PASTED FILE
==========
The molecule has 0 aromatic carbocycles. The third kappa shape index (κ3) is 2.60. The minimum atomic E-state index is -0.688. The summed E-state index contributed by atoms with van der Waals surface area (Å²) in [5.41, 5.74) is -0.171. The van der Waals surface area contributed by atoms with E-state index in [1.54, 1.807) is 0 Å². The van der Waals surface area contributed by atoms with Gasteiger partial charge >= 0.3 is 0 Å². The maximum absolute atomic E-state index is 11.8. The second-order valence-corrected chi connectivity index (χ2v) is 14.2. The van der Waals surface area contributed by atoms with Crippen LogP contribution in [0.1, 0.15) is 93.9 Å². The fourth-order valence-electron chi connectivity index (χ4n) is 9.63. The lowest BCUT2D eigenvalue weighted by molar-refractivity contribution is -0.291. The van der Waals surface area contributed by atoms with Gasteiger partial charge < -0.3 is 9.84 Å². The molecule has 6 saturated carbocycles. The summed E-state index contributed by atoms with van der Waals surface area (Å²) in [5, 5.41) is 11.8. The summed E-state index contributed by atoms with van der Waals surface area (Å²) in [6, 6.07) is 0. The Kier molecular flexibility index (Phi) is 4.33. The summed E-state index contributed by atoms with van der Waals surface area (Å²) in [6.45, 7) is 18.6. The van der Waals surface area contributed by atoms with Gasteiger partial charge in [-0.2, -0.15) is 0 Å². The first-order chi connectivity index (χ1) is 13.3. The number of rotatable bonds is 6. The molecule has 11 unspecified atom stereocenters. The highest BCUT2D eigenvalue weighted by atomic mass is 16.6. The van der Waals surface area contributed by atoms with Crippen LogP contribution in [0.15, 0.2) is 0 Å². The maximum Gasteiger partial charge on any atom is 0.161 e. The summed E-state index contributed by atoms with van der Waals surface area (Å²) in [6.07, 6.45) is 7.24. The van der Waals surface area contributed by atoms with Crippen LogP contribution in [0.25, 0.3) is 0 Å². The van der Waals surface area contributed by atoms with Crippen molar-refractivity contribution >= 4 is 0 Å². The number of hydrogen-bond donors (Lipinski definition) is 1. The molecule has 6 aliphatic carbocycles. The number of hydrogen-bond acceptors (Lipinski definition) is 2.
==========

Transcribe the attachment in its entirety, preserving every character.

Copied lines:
The molecule has 0 aromatic carbocycles. The third kappa shape index (κ3) is 2.60. The minimum atomic E-state index is -0.688. The summed E-state index contributed by atoms with van der Waals surface area (Å²) in [5.41, 5.74) is -0.171. The van der Waals surface area contributed by atoms with E-state index in [1.54, 1.807) is 0 Å². The van der Waals surface area contributed by atoms with Gasteiger partial charge >= 0.3 is 0 Å². The maximum absolute atomic E-state index is 11.8. The second-order valence-corrected chi connectivity index (χ2v) is 14.2. The van der Waals surface area contributed by atoms with Crippen LogP contribution in [0.1, 0.15) is 93.9 Å². The fourth-order valence-electron chi connectivity index (χ4n) is 9.63. The lowest BCUT2D eigenvalue weighted by molar-refractivity contribution is -0.291. The van der Waals surface area contributed by atoms with Gasteiger partial charge < -0.3 is 9.84 Å². The molecule has 6 saturated carbocycles. The summed E-state index contributed by atoms with van der Waals surface area (Å²) in [5, 5.41) is 11.8. The summed E-state index contributed by atoms with van der Waals surface area (Å²) in [6, 6.07) is 0. The Kier molecular flexibility index (Phi) is 4.33. The summed E-state index contributed by atoms with van der Waals surface area (Å²) in [6.45, 7) is 18.6. The van der Waals surface area contributed by atoms with Gasteiger partial charge in [-0.2, -0.15) is 0 Å². The first-order chi connectivity index (χ1) is 13.3. The number of rotatable bonds is 6. The molecule has 11 unspecified atom stereocenters. The highest BCUT2D eigenvalue weighted by atomic mass is 16.6. The van der Waals surface area contributed by atoms with Crippen LogP contribution in [0.15, 0.2) is 0 Å². The maximum Gasteiger partial charge on any atom is 0.161 e. The summed E-state index contributed by atoms with van der Waals surface area (Å²) in [6.07, 6.45) is 7.24. The van der Waals surface area contributed by atoms with Crippen LogP contribution in [0.25, 0.3) is 0 Å². The van der Waals surface area contributed by atoms with Crippen molar-refractivity contribution >= 4 is 0 Å². The number of hydrogen-bond donors (Lipinski definition) is 1. The molecule has 6 aliphatic carbocycles. The number of hydrogen-bond acceptors (Lipinski definition) is 2.